In an effort to make the commonwealth competitive for small businesses, the panel determined employers must take the lead in developing a work force that is the envy of the nation. Testimony from educators and business owners focused on the need for the next generation of employees to possess key attributes as the work force evolves -- a commitment to lifelong learning and the ability to expand entrepreneurial skills, such as flexibility, adaptability, problem solving, risk-taking and leadership.
Forty years ago, the average tenure of an employee was 23 years; today, most use their current position as a stepping stone, only staying at a job for 3.6 years. Addressing business leaders in Pittsburgh last year, Jeff Taylor, CEO of Monster.com, predicted the No. 1 challenge firms will face over the next five years is recruiting and retaining skilled employees.
Balancing work and home has always been a challenge for women entrepreneurs, and with the influx of technology designed to make us more connected, we constantly juggle to develop leadership professionally and personally. This year, The Center has brought together an impressive panel of national and regional experts to address these concerns, as well as attemptto help us find flexibility and balance in the 24/7 world.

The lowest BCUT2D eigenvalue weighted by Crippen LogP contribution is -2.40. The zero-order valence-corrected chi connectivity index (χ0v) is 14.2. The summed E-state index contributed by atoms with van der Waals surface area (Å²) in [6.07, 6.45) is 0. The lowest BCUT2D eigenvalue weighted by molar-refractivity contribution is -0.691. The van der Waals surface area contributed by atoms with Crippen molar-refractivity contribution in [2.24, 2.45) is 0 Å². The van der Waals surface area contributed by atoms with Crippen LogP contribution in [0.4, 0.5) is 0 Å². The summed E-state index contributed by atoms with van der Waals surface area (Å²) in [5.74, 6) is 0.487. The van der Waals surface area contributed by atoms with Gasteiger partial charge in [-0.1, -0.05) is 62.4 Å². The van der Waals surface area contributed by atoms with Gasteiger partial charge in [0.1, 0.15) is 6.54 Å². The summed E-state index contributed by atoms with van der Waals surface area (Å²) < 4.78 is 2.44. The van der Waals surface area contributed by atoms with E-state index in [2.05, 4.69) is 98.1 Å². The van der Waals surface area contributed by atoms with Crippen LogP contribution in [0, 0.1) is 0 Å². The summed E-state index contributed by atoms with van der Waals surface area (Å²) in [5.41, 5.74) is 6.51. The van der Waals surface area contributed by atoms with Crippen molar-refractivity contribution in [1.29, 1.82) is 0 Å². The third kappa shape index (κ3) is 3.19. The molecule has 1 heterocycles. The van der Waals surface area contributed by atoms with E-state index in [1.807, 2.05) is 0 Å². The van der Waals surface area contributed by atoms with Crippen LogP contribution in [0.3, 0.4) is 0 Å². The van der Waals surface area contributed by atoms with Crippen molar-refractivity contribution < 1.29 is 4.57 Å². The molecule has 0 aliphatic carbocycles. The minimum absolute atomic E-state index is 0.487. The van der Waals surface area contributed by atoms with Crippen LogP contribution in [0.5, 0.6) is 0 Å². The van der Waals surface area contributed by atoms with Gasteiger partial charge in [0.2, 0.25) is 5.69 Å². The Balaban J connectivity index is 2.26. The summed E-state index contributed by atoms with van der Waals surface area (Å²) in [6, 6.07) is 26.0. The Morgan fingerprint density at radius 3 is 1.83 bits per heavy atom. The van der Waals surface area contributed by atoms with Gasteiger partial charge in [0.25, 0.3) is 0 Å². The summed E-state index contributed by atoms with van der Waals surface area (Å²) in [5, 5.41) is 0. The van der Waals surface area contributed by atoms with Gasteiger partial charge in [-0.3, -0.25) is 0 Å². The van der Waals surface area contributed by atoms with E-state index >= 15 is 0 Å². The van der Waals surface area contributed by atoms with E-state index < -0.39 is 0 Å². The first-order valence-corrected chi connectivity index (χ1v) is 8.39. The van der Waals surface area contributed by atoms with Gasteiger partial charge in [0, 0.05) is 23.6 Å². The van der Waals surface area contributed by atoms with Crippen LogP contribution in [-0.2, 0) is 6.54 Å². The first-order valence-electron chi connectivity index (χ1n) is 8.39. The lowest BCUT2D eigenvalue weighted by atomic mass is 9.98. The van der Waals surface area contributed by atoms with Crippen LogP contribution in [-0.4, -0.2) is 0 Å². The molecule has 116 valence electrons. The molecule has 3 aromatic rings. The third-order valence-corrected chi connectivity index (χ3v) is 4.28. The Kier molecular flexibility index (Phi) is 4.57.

In coming together as a community of lifelong learners, I ask you to join me in making a commitment to women entrepreneurs to ensure Pennsylvania stays competitive as a business leader. To achieve this, we must broaden our networks, serve as role models and mentors, and remain vocal when addressing the business needs of women.
We hope this conference will generate creative ideas and new methods of thinking as you grow your own world-class business. The more successful women entrepreneurs become, the greater the success of Pennsylvania.
Thank you for taking part in this world-class experience. My staff and I hope you find the day rewarding and exhilarating.
Barbara K. Mistick
Seton Hill College's National Education Center for Women in Business